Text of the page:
know what the word I’m looking for is, just the tuth. Both are
What was the first blues song and/or artist that you
heard that really hit home and made you realise that the blues was gonna
be a big part of the rest of your life?
Max: Thats a little far back. I can’t remember the first one, but
I guess my favorite one would be somebody like Johnny Winter because
he kinda crossed over into the rock’n’roll, and then he came
back to his blues roots later on and if you listen to highway 61, that
kinda thing. They were rock’n’roll songs but because he rocked ‘em
up, but it was really blues. Then going back to the people that he listened
to and other blues musicians in general, listening to their heroes and
mentors, you start realising these guys litened to these old blues guys
from way back so you dig a little deeper and then you listen to their
heroes and then you wind up listening to Son House and Robert Johnson
and all the good stuff, but Johnny Winter has always been one of my favorite
Some of the earliest blues songs I remember was different
peices of things that my dad use to sing that his mother sang for him
growing up. One song in particular called Deep Elam Blues, an old, old
blues song, he always wanted me to find a copy of it and learn it. He
always called it Deep Fellam, he was kinda on the deaf side, and I finally
figured out what the song was and figured out what the song was about,
about this area in Texas called Deep Elam. Its where all the people went
to go to work back in the slave days. His mother and dad and everybody
were share-croppers so they shared the land with the slaves so it kinda
came through my family some what, a bit watered down though cause daddy
didn’t know all the words. He blew a little bit of harmonica and
I can remember all those. They weren’t called blues at the time
they were just called tear jerkers you know. Mama use to sing these old
tear jerkers and we’d sing a little bit of it, you know. The beat
was there and then, in the rock’n’roll stuff, there’s
a lot of blues there, you just gotta take the volume away.
You perform solo acoustic delta style as well as with a band with a more
jump chicago style.does one of these styles sit as a favorite and name
some of your heroes from both styles?
Max: As long as it boogies, as long as it jumps, as long as its got energy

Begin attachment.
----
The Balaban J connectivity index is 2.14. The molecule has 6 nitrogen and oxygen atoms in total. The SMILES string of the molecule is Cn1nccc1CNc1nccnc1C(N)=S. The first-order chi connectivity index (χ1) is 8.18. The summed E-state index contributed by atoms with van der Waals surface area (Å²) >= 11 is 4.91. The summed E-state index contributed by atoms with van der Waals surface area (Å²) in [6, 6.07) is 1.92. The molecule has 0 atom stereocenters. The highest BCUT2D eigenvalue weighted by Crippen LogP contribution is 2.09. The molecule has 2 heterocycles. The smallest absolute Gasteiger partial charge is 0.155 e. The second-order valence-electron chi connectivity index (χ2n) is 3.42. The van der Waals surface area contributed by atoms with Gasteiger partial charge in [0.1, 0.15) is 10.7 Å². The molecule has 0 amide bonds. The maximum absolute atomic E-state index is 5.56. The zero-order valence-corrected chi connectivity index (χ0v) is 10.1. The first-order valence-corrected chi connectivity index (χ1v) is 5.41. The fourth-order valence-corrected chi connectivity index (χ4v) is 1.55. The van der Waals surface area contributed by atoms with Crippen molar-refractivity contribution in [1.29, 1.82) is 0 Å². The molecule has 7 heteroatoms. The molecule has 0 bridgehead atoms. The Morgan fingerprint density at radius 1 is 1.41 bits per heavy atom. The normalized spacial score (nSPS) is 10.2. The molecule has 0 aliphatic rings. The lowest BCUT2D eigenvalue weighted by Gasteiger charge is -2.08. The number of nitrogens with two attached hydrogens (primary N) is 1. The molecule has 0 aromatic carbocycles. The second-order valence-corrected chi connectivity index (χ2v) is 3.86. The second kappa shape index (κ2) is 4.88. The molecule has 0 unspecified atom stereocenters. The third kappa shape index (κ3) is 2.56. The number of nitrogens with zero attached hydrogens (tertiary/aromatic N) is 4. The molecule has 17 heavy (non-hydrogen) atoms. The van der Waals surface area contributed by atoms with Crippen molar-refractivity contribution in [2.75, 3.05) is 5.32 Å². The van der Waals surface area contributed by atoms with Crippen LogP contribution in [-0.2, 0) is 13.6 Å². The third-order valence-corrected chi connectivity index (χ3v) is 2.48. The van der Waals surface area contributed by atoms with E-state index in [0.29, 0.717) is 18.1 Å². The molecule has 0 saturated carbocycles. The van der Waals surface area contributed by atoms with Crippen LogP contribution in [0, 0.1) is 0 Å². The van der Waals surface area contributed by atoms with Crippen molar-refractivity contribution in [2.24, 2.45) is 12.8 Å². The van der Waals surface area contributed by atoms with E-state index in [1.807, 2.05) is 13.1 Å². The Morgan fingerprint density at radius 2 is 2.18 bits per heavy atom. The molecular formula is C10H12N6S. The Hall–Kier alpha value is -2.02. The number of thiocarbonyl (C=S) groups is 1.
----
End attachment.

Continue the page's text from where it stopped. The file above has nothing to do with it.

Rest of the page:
whether its a slow or fast song. Muddy Waters is one of my big favorites.
Just anyone that can blow a harmonica and got a good shuffle drummer.
I like it. A lot of people, these purists, they go around, I won’t
name any names, but they kinda erk me some what you know. They call themselves
blues musicians and purists and all that stuff , but they’re standing
up there learning these songs out of a book and they don’t put
their own twist on it. Its not even a personal type of thing, they just
happen to play twelve bar songs and then they tell you the history of
the song. They’ve done all their homework but there’s nothing
there. It’s kinda paper thin, ya know. They’re making a lot
of money doing it though.
Tell us about your guitar sound, your amps and guitars and what
Max: For the acoustic stuff, my favorite is my metal body. Its an old
national made in 1929 that I bought in a flea market for a hundred and
fifty bucks. A couple million dollars probably wouldn’t get it
now. Thats my favorite guitar. Most of the old songs you listen to, they
got something similar to that type of guitar. They got kinda haunting
reverby echoe sounds that are kinda hard to explain. Sometimes it might
have been the room that they were in, but the metal bodies have a sound
that you can’t
get out of anything else. I use a couple of open tunings, G and D, that
give me a good percusive sound with my thumb.
I have a Martin for the
prettier songs but for the most part its my metal body. I got an old
harmony, i’m a guitar junky, thats like Big Joe Turners guitar
that he made a 9 string out of. I use an old Harmony Stratotone made
in the 50's. I use old tube amps with a good reverb. I got an old Gibson
stereo amp that I use to record some with, Fender amps and an overdrive
pedal. I play an old Telecaster made in 1966. Its a single pick up Esquire.
A good overdrive pedal cause most places won’t let you get loud
enough to use natural distortion. I like older instuments ‘cause
there’s something in the age of the wood that has to do with the
resonance and the feel. There’s something about the wood with the
finish worn off the neck that just gives you chills Its almost like rubbin’ on
What about your band, who are they and what do they do?